Alexander Hamilton Papers
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To Alexander Hamilton from Rufus King, 17 September 1792

From Rufus King

[New York] Sunday 17. Sep: 92

If the enemies of the Government are secret and united we shall lose Mr. Adams.1 Burr is industrious in his canvass and his object is well understood by our Antis. Mr. Edwards2 is to make interest for him in Connecticut, and Mr Dallas3 who is here, and quite in the Circle of the Governor4 & the Party, informs us that Mr. Burr will be supported as V. President in Pennsylvania. Should Jefferson & his friends unite in the project, the Votes for Mr. A. may be 10 reduced, that though more numerous than those for any other Person, he may decline the Office. Nothing which has hereto-fore happened so decisively proves the inveteracy of the Opposition. Should they succeed in degrading Mr. Adams, much would be to be apprehended in respect to the measures which have received the sanction of Government.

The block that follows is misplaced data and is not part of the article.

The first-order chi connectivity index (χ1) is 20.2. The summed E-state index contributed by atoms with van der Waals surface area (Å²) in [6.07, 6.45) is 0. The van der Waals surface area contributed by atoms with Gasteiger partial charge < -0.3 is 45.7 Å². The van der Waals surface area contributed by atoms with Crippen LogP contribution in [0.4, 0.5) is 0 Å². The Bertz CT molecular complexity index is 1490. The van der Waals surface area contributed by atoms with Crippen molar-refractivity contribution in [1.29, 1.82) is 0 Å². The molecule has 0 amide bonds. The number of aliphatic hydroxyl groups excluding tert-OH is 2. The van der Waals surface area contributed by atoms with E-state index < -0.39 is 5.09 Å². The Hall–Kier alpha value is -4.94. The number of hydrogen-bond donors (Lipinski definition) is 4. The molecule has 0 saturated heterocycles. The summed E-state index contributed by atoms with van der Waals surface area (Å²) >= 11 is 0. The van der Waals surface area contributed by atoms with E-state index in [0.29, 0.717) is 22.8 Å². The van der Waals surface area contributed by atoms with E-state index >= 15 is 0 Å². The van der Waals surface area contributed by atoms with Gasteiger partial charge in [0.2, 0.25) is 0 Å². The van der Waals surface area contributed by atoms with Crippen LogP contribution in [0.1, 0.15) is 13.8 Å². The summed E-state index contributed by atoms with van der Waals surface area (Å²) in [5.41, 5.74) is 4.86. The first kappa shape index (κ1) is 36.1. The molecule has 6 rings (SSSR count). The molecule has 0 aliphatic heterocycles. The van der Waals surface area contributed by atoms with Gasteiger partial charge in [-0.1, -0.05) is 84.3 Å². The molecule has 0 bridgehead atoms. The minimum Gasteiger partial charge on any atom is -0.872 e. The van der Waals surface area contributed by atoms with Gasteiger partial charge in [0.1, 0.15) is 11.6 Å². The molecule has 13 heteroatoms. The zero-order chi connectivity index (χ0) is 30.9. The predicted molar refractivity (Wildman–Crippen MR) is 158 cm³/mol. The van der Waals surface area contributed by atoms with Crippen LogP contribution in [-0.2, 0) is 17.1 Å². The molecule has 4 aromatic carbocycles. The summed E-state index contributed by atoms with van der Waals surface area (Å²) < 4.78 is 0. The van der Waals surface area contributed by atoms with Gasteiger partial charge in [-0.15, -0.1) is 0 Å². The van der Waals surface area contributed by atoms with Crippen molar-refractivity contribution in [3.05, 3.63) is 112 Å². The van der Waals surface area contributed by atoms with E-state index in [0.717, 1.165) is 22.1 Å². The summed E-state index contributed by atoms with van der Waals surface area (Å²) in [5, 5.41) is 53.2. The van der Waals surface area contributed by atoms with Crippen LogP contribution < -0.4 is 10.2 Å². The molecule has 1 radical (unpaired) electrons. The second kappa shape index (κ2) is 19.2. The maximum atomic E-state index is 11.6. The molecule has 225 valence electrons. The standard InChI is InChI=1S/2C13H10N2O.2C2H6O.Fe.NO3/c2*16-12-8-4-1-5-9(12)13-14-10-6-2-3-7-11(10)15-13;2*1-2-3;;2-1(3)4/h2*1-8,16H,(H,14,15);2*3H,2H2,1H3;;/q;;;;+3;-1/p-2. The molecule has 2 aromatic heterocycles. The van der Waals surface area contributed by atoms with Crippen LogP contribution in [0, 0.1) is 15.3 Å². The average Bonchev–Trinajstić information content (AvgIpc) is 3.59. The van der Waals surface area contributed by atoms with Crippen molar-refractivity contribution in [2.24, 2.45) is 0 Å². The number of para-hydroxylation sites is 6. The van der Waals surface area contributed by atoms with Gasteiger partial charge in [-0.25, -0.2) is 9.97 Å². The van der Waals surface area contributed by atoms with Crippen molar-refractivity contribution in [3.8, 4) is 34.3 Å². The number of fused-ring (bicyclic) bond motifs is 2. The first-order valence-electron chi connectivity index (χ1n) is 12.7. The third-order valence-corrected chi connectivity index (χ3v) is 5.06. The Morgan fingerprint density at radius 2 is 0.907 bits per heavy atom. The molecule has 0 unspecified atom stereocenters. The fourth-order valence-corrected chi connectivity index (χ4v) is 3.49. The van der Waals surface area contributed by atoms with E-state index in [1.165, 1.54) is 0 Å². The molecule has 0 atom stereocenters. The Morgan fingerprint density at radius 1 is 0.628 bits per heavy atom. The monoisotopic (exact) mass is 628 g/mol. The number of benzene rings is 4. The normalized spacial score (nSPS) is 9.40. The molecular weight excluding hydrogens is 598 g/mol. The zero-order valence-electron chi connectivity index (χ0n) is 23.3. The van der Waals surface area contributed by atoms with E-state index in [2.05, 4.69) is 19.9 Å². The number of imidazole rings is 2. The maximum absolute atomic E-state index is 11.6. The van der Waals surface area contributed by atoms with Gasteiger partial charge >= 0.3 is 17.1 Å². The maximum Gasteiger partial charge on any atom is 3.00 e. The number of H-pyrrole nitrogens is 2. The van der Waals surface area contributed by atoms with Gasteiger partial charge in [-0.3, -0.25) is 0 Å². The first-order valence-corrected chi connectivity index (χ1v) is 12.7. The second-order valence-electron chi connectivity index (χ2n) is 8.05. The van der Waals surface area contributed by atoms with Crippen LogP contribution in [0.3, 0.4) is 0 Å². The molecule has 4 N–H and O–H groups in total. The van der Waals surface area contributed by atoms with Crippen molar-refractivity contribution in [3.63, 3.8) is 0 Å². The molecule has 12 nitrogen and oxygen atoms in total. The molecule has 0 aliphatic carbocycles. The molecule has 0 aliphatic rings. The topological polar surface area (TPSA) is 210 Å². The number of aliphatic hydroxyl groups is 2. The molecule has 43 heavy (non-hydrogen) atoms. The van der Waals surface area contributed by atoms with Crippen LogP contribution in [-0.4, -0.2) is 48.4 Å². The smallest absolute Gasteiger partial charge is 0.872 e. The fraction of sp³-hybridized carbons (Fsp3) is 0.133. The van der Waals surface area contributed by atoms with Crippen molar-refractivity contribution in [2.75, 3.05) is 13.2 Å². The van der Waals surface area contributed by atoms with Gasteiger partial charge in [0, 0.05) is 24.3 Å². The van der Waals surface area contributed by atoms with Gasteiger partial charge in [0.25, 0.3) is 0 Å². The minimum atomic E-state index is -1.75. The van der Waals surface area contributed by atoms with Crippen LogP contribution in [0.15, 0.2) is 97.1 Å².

Yrs affectionately

R. King

Col. Hamilton

ALS, Hamilton Papers, Library of Congress.

1For H’s earlier fears that John Adams would not be reelected, see H to Adams, August 16, September 9, 1792.

2Pierpont Edwards, Aaron Burr’s uncle, was a New Haven lawyer and a former member of the Connecticut legislature and the Continental Congress. He was one of his state’s most outspoken Antifederalists.

3Alexander J. Dallas, a Philadelphia attorney, was secretary of the Commonwealth of Pennsylvania.

4George Clinton was a candidate in the 1792 presidential election. The electoral college, meeting on December 5, 1792, cast one hundred and thirty-two votes for George Washington, seventy-seven for Adams, and fifty for Clinton.

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